Tips to improve your Tweets. Here’s an infographic from Social Marketing Writing that includes 15 tips for getting more retweets, favorites, and clicks. Advice includes using most-retweeted words, using digits (Tweets with numbers get 17% more retweets!), and using Bitly to shorten links—and there are 12 more where those came from! If you want to reinforce that knowledge with other handy facts, also check out Mention’s infographic about the five stats that will improve your strategy (partly shown below).

    Google Plus loosens its tie. And we’re not sure yet whether it’s good or bad. The underdog socnet just announced that you’re no longer obligated to use your real name, so you may soon see a proliferation of creative G+ handles. Enjoy the ride.



    Gamify for visibility. Vocus published a great article on how companies use gamification (addictive gaming elements) to improve PR and communications. You’ve probably already played a couple, such as McDonald’s ‘Monopoly’ or shaking your phone to pay for a Starbucks coffee. And with the existence of social platforms that people can access anytime via mobile, it’s easier than ever to use small rewards or actions to keep customers hooked.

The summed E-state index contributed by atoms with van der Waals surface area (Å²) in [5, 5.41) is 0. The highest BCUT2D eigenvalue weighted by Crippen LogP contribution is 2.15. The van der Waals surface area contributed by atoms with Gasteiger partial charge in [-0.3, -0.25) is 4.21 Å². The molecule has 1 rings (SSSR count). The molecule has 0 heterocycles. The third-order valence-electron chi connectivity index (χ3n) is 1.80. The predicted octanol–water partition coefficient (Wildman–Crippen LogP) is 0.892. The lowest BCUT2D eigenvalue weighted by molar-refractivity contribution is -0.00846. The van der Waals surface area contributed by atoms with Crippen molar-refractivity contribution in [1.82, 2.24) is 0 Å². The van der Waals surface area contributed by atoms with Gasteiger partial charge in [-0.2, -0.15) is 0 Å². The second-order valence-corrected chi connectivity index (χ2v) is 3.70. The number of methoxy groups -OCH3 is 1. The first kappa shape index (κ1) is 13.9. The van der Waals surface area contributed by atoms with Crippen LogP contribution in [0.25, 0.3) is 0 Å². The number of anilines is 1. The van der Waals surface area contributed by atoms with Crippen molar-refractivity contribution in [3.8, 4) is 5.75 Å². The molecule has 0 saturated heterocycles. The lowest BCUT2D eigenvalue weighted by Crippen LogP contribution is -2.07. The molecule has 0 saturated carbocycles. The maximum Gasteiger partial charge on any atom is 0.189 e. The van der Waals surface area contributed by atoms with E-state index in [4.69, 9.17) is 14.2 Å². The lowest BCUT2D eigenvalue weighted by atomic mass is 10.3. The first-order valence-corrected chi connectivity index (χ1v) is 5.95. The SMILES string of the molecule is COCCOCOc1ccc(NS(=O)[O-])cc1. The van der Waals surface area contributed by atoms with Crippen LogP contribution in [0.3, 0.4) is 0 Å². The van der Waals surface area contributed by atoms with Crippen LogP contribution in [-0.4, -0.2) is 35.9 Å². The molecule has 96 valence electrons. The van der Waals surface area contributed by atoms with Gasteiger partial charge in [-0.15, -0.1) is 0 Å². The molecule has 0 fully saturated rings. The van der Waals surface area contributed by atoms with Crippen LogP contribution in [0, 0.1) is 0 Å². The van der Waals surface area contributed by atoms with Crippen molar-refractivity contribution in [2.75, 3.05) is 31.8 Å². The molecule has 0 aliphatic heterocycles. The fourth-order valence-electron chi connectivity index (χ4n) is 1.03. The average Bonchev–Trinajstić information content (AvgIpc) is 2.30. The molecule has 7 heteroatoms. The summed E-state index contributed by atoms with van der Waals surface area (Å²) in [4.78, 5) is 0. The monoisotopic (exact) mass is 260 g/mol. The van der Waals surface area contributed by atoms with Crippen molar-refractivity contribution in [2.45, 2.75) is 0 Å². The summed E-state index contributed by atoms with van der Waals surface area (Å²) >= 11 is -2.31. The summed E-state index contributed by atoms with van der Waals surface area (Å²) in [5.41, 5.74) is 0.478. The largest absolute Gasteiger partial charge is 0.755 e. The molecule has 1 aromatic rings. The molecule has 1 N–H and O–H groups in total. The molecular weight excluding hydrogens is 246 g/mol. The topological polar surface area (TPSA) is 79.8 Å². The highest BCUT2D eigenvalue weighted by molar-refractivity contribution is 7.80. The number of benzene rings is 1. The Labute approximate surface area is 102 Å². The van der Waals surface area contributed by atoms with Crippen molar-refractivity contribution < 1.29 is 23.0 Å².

Because word crimes are way worse than blurred lines. Weird Al Yankovic’s appropriated Robin Thicke’s controversial “Blurred Lines” to produce “Word Crimes,” a manifesto for anyone who has ever trembled with rage at the misuse of “it’s.” At over 4 million views since its launch on July 15, it isn’t just a satisfying watch for content strategists and communicators, it’s a tribute to how appropriating cultural artifacts can produce something fresh, unexpected and even universally felt.

    Since grammar’s our game this week, we’ll wrap up with the CIA’s very own Elements of Style. The Central Intelligence Agency’s style guide leaked online this month, and along with the basics, such as using the Oxford comma, it sports whole swaths of proper diplomatic terminology: When religious terms should be capitalized, the titles of world leaders, and—crucially!—an admonition to avoid using a British spelling when an American one can be found. (Leo Benedictus of The Guardian had a field day with that.) Enjoy your foray into spy stylin’ (it’s all below). In related news, the UK’s GCHQ also suffered a leak of coder-led project descriptions. The CIA may be scoffed at for being heavy on the patriocy; but at least they haven’t been labeled misogynistic X-Men lovers.